Why are Italians so miserable?

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A recent survey found Italians to be among the least happy in Europe. File image: Bob Smith/
14:59 CEST+02:00
Italy might be famous for 'la dolce vita', but life is not so sunny for the people who live here, according to a recent survey which positions Italians among the unhappiest in Europe.

Italians trail behind the UK, France and Germany when it comes to being happy, according to the World Happiness Survey published earlier this month. 

The survey, which ranked 156 countries, was based on a combination of self-declared happiness factors, including health, family, job security, and freedom from political oppression and corruption.

With Italy coming 45th in the world, placing it among the least happiest countries in Europe, it would seem that living in a beautiful country with an abundance of sunshine and good food does nothing to take the edge off the problems Italians encounter in their daily lives.

In fact, their counterparts in chilly Denmark came top of the happiness ranking.

So what is making the Italians so unhappy?

Carlo Cipolli, a professor in psychology at the University of Bologna, says Italians have always been known for their warmth and friendliness, but that over the past ten years it’s become harder for them to simply “accept” the country’s woes and pretend “it’s just how Italy is”.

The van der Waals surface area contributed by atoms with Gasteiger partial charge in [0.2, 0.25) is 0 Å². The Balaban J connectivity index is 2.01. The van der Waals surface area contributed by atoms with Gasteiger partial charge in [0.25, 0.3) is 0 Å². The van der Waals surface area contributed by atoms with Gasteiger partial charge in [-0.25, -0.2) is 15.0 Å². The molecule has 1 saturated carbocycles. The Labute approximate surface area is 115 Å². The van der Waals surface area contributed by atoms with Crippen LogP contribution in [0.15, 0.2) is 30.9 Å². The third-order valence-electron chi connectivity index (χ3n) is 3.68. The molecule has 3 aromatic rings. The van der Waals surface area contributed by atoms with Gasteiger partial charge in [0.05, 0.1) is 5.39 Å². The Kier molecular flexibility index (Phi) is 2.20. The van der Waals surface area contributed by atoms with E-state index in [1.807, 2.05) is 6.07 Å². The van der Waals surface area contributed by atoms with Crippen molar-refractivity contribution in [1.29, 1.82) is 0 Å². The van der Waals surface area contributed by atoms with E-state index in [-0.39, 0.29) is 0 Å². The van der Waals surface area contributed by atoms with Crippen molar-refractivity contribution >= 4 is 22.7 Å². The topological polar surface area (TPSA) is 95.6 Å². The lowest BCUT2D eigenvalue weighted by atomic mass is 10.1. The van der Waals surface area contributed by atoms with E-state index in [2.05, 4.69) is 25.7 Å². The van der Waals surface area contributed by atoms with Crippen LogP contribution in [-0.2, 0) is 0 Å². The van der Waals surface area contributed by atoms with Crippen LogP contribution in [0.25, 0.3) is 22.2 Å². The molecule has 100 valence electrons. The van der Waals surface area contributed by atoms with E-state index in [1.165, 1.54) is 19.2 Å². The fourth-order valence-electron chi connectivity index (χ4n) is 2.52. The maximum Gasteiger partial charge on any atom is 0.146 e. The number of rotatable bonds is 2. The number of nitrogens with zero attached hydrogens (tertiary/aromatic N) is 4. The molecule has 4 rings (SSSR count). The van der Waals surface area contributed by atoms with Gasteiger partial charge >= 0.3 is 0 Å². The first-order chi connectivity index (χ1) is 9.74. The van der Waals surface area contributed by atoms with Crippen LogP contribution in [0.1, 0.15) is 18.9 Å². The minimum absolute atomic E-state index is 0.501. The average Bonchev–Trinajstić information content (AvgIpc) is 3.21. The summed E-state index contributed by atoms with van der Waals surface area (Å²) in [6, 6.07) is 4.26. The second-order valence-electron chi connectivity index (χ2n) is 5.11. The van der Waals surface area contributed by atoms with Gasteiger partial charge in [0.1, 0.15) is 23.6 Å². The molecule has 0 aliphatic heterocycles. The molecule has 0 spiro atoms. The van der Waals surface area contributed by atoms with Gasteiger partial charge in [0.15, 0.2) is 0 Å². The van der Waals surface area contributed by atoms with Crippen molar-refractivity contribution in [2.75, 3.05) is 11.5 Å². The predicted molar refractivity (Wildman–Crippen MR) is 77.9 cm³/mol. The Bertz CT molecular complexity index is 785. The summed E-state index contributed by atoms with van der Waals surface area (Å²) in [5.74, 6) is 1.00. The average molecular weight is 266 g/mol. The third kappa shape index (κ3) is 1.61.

“They like interaction with people and are always happy to chat,” he tells The Local.

“But there’s a big difference between being cordial on the surface and being happy.”

Italy is steeped in its longest recession in two decades, with almost five million living in poverty - double the figure in 2008 - according to a report published earlier this week.

Cipolli says that Italians are worried about their future and, on top of this, they have little faith in their politicians.

“Their well-being has been hit hard by the economic crisis - they’re less financially secure than they were ten years ago. There are people who have been jobless for years and so just stay at home all day, with little to occupy them apart from their families. So they have a lot troubling them.”

Gino Benetti, a bar owner near Alassio in the northern coastal region of Liguria, agrees that the economic crisis is at the root of the country’s unhappiness, especially for those struggling to run a business or find a job.

Between January and June, 21,000 shops across Italy closed down , according to the most recent report by the retail association Confesercenti.

“We’re being strangled financially,” Benetti tells The Local.

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“I used to open all-year-round, but with all the taxes I have to pay and the costs of running a business, I only open during the summer. Italy is beautiful but it’s a very sad place to be right now.”

Others say that while Italians generally love their country and its rich heritage, it’s a difficult ‘system’ to live in, particularly when it comes to bureaucracy and finding work. They also deem politics and the judicial system as highly corrupt.

“As an Italian, you are faced with these things all the time,” says Antonio Marella, a scientific researcher in Rome.

However, Rome businessman Carmello Brunetta suspects the data from well-being surveys perhaps doesn’t paint a true reflection of a population’s mindset.

“I suspect their conclusions are not the result of surveys but rather an exercise in data analysis, which means that, for all we know, the Danes may be happy on paper but if you ask the man in the street they will reveal a suicidal mood," he says.

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